As a hardcore gamer one of the things I feel is important to do once in a while is to look backwards in time. Nowadays the gaming industry has grown to an extreme size, which has made games very complex and very appealing, both visually and aurally. But, what about gameplay? A game can look and sound great, but may still be so frustrating to play that after 15 minutes you're driving back to the store to return it.
So, Konami recently released Konami Arcade Advanced, which has six very addictive arcade games from the early 80s. Back then people were happy with what we now look at as very basic graphics and sounds. You might be wondering why, and my reply would be the simple yet very addictive gameplay that made teenagers lose their allowance in a matter of minutes.
The first game they included is Frogger; which any gamer with a slight sense of the past should have heard of, or even played. The idea is that you're in control of frogs, which are in dire need of getting to their very own little pond. The problem is that you need to cross a heavily motorized road and a stream where logs and such are floating around. To win a level you need to get five frogs over to their pond, and this can be quite a challenge as you can bump into pretty much anything from alligators to cars, or you can miss your pond and hit the grass next to it. There had been years since the last time I played Frogger, and I found myself saying not-so-kind words to him quite frequently, but after you've played for a little while you get a good feel for the gameplay and less frogs end up as spots on the highway.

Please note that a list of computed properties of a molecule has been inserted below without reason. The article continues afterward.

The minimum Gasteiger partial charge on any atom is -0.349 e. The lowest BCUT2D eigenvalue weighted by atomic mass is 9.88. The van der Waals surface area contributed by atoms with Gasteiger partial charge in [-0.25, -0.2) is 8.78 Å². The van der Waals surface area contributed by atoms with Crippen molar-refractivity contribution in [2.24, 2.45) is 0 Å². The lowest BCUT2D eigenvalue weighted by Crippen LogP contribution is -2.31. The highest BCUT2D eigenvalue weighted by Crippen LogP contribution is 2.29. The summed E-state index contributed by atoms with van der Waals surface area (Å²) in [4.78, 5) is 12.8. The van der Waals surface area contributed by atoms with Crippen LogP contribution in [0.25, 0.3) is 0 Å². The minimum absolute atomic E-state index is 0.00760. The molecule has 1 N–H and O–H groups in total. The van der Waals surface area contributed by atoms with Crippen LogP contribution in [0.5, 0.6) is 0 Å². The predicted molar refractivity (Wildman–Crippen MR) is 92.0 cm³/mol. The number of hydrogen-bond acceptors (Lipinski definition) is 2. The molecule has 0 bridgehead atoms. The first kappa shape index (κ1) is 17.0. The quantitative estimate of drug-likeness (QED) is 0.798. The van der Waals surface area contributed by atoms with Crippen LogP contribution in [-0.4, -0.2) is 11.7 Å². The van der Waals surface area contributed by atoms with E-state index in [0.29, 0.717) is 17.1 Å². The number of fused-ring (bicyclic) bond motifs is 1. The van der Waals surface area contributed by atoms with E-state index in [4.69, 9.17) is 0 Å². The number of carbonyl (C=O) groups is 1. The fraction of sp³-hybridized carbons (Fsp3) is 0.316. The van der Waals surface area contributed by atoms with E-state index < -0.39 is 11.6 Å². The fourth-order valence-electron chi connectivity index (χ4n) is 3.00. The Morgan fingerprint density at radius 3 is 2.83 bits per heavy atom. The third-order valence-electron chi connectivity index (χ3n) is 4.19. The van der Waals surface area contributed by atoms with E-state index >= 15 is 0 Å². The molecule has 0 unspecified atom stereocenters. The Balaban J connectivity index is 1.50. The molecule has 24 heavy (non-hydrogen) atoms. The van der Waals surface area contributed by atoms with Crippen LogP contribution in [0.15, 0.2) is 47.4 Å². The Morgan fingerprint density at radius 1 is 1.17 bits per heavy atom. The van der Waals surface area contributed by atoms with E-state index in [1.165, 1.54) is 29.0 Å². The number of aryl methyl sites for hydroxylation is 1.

The second game is called Scramble, which is a horizontal space shooter. You're in control of an advanced space ship, and your mission is to destroy pretty much any sight of alien activity in space. You move up, down, left and right and fire beams forward and drop missiles diagonally down and to the right. The aliens attack you from almost anywhere, so you need to develop a good aim with both of your weapons. The beams are fired almost in a constant stream, but you can only fire two missiles at a time, so it's imperative that you don't waste them. To make everything just a bit harder, you have a limited supply of fuel and the only way of obtaining more is to shoot missiles at crates labelled fuel. This can be somewhat hard at times, but luckily there are a lot of them so if you miss one then you can usually wait for the next one. As you progress in the game more vicious and nastier ships attack you, so you will always need to find their weakness quickly. Horizontal space shooters have been very popular in the past years, with excellent titles on many platforms. If you're a sucker for blowing up aliens then this is a sure hit.